“Remember you must get the place from the other applicants.”
“If my mediumship hasn’t taught me enough to git me a plain job, it hasn’t taught me nothin’,” responded Rosalie.
“Then it’s as good as done,” answered the young man. “Shall I pay you now or later? Mrs. Markham’s salary will be your tip.”
“It’s a good paymaster that pays when the job’s got,” answered Rosalie. Her sitter rose, as though to go.
“Confidences is like love,” said Rosalie, “first sight or not for ten years. Here I’ve opened my whole bag of tricks, and yours is locked tight. Don’t you think you might tell me your name?”
The young man reached for a card.
“Dr. Blake,” he said as he fumbled.
“Walter Huntington Blake, Curfew Club,” corrected Rosalie.
His hands dropped, and he stared.
“Spirits—my kind.” Rosalie extended her hand. In it rested his little card case. “Excuse me. I done it just to show you I wasn’t quite a darn fool, if I do tell everything I know to a stranger. Now don’t get silly an’ think from this marvelous demonstration that I’ve been givin’ you a con talk. It’s just a lesson not to take your card case along when you visit a medium. It’s a proof that I can expose Mrs. Markham if there ’s anything to expose. Good-by Dr. Blake, and good luck.”
[Illustration: “THEN IT’S AS GOOD AS DONE”]
The following Wednesday, at eight o’clock in the morning, a messenger boy woke Mme. Le Grange by prolonged knocking. He passed in this note:
Answer early the third advertisement,
third column, sixth page, in
the Herald Help Wanted column. From the address, I know it is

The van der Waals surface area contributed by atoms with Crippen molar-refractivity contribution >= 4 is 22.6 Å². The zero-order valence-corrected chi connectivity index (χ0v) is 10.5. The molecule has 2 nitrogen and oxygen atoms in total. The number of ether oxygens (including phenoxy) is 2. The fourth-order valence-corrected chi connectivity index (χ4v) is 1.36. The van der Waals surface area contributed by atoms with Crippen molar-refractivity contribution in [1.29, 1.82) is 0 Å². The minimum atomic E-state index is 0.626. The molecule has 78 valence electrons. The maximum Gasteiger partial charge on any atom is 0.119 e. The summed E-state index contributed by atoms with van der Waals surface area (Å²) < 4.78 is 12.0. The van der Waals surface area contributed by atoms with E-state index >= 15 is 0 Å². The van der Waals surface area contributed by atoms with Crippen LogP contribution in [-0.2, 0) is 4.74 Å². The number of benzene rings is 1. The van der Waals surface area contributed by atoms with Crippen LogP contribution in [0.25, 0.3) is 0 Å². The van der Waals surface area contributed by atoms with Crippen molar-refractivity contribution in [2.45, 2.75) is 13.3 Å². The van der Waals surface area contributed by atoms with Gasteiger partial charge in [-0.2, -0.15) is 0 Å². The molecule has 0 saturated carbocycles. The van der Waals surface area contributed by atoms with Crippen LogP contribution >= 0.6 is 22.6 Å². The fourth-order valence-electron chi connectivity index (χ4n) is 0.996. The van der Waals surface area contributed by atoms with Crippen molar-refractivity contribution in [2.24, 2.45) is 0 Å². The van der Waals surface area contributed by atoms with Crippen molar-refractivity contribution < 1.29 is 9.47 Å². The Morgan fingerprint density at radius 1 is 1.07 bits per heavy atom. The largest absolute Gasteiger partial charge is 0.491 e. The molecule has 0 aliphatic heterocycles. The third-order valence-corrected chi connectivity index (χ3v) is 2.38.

ROSALIE’S FIRST REPORT
Rosalie Le Grange, upon assuming her position as housekeeper in the Markham establishment, had written Dr. Blake that Tuesday was her afternoon out, and suggesting that he meet her every Tuesday afternoon at three in the ladies’ parlor of the old Hotel Greenwich, which lay far from main lines of traffic and observation. So they sat on the faded velvets of the Greenwich that fall afternoon, heads together in close conference.
“You’re wastin’ your money,” began Rosalie.
“Tell me about Miss Markham first,” he interrupted; “is she well?”
“As well as she ever is—that girl’s far from strong. The more I think of this job”—she reverted to her subject—“the more meechin’ I feel about it, spyin’ on a good woman an’ a great medium like her. Git the girl away from her! Let me tell you, Dr. Blake, your girl’s the luckiest girl in the world, and I don’t care if I have to say it right into your face. If I’d had a chance to develop my mediumship straight from a great vessel of the spirit like that, I wouldn’t be fakin’ test books, and robbin’ card cases, and givin’ demonstrations to store girls at a dollar a trance. To learn from Mrs. Markham! She ought to thank God for the chance.”